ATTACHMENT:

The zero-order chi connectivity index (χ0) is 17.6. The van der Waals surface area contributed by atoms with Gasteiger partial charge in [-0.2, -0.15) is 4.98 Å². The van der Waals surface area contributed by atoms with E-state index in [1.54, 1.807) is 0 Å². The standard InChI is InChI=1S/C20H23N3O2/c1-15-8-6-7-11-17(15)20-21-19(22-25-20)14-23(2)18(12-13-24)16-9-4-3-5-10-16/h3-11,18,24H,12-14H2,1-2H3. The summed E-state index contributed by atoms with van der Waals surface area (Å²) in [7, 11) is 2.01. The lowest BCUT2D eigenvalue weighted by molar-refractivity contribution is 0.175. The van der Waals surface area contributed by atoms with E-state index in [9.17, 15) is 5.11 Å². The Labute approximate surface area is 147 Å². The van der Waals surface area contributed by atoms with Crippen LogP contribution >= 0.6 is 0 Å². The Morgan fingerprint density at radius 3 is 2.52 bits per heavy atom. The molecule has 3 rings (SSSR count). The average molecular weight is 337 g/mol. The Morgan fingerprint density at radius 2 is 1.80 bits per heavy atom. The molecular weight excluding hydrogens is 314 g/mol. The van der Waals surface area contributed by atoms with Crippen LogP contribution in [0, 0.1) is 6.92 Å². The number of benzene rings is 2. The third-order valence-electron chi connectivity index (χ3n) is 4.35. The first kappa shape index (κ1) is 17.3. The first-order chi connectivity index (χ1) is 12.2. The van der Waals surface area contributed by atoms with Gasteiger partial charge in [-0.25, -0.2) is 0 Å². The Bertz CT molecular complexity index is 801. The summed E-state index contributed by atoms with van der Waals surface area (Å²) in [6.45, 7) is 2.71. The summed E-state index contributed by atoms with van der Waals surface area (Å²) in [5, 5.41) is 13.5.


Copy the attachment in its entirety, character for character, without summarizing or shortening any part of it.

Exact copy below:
The zero-order chi connectivity index (χ0) is 17.6. The van der Waals surface area contributed by atoms with Gasteiger partial charge in [-0.2, -0.15) is 4.98 Å². The van der Waals surface area contributed by atoms with E-state index in [1.54, 1.807) is 0 Å². The standard InChI is InChI=1S/C20H23N3O2/c1-15-8-6-7-11-17(15)20-21-19(22-25-20)14-23(2)18(12-13-24)16-9-4-3-5-10-16/h3-11,18,24H,12-14H2,1-2H3. The summed E-state index contributed by atoms with van der Waals surface area (Å²) in [7, 11) is 2.01. The lowest BCUT2D eigenvalue weighted by molar-refractivity contribution is 0.175. The van der Waals surface area contributed by atoms with E-state index in [9.17, 15) is 5.11 Å². The Labute approximate surface area is 147 Å². The van der Waals surface area contributed by atoms with Crippen LogP contribution >= 0.6 is 0 Å². The Morgan fingerprint density at radius 3 is 2.52 bits per heavy atom. The molecule has 3 rings (SSSR count). The average molecular weight is 337 g/mol. The Morgan fingerprint density at radius 2 is 1.80 bits per heavy atom. The molecular weight excluding hydrogens is 314 g/mol. The van der Waals surface area contributed by atoms with Crippen LogP contribution in [0, 0.1) is 6.92 Å². The number of benzene rings is 2. The third-order valence-electron chi connectivity index (χ3n) is 4.35. The first kappa shape index (κ1) is 17.3. The first-order chi connectivity index (χ1) is 12.2. The van der Waals surface area contributed by atoms with Gasteiger partial charge in [-0.25, -0.2) is 0 Å². The Bertz CT molecular complexity index is 801. The summed E-state index contributed by atoms with van der Waals surface area (Å²) in [6.45, 7) is 2.71. The summed E-state index contributed by atoms with van der Waals surface area (Å²) in [5, 5.41) is 13.5.